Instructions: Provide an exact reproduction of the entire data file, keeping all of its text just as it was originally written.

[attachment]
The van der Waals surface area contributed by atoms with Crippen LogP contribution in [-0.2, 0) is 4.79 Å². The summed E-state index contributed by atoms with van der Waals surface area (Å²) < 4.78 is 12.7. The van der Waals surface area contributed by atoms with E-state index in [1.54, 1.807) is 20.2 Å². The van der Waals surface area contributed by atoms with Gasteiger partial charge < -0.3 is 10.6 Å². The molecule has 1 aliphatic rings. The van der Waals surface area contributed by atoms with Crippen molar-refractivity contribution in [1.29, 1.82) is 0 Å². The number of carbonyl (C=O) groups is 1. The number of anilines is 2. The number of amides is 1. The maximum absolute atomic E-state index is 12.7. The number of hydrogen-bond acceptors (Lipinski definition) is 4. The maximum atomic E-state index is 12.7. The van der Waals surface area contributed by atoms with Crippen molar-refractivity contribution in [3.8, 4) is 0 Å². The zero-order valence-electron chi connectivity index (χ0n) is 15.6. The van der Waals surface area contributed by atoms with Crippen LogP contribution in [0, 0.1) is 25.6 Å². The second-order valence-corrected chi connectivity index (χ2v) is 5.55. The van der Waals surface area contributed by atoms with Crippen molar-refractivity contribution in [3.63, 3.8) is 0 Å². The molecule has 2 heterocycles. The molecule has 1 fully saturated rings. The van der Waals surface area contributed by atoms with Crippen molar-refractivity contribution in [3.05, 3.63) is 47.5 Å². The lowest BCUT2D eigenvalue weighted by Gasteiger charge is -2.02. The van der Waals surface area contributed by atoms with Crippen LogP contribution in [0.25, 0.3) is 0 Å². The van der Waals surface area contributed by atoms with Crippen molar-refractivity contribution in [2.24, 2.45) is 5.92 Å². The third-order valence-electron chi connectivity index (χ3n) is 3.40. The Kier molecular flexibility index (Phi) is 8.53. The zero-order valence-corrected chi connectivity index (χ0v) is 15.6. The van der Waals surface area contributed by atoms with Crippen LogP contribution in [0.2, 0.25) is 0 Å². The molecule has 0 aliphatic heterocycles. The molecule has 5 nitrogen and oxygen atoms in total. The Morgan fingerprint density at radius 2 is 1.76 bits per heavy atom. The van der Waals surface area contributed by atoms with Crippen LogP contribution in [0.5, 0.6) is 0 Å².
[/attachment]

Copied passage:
The van der Waals surface area contributed by atoms with Crippen LogP contribution in [-0.2, 0) is 4.79 Å². The summed E-state index contributed by atoms with van der Waals surface area (Å²) < 4.78 is 12.7. The van der Waals surface area contributed by atoms with E-state index in [1.54, 1.807) is 20.2 Å². The van der Waals surface area contributed by atoms with Gasteiger partial charge < -0.3 is 10.6 Å². The molecule has 1 aliphatic rings. The van der Waals surface area contributed by atoms with Crippen molar-refractivity contribution in [1.29, 1.82) is 0 Å². The number of carbonyl (C=O) groups is 1. The number of anilines is 2. The number of amides is 1. The maximum absolute atomic E-state index is 12.7. The number of hydrogen-bond acceptors (Lipinski definition) is 4. The maximum atomic E-state index is 12.7. The van der Waals surface area contributed by atoms with Crippen molar-refractivity contribution in [3.8, 4) is 0 Å². The zero-order valence-electron chi connectivity index (χ0n) is 15.6. The van der Waals surface area contributed by atoms with Crippen LogP contribution in [0, 0.1) is 25.6 Å². The second-order valence-corrected chi connectivity index (χ2v) is 5.55. The van der Waals surface area contributed by atoms with Crippen molar-refractivity contribution in [3.63, 3.8) is 0 Å². The molecule has 2 heterocycles. The molecule has 1 fully saturated rings. The van der Waals surface area contributed by atoms with Crippen molar-refractivity contribution in [3.05, 3.63) is 47.5 Å². The lowest BCUT2D eigenvalue weighted by Gasteiger charge is -2.02. The van der Waals surface area contributed by atoms with Crippen LogP contribution in [0.25, 0.3) is 0 Å². The van der Waals surface area contributed by atoms with Crippen molar-refractivity contribution in [2.24, 2.45) is 5.92 Å². The third-order valence-electron chi connectivity index (χ3n) is 3.40. The Kier molecular flexibility index (Phi) is 8.53. The zero-order valence-corrected chi connectivity index (χ0v) is 15.6. The van der Waals surface area contributed by atoms with Crippen LogP contribution in [0.2, 0.25) is 0 Å². The molecule has 0 aliphatic heterocycles. The molecule has 5 nitrogen and oxygen atoms in total. The Morgan fingerprint density at radius 2 is 1.76 bits per heavy atom. The van der Waals surface area contributed by atoms with Crippen LogP contribution in [0.5, 0.6) is 0 Å².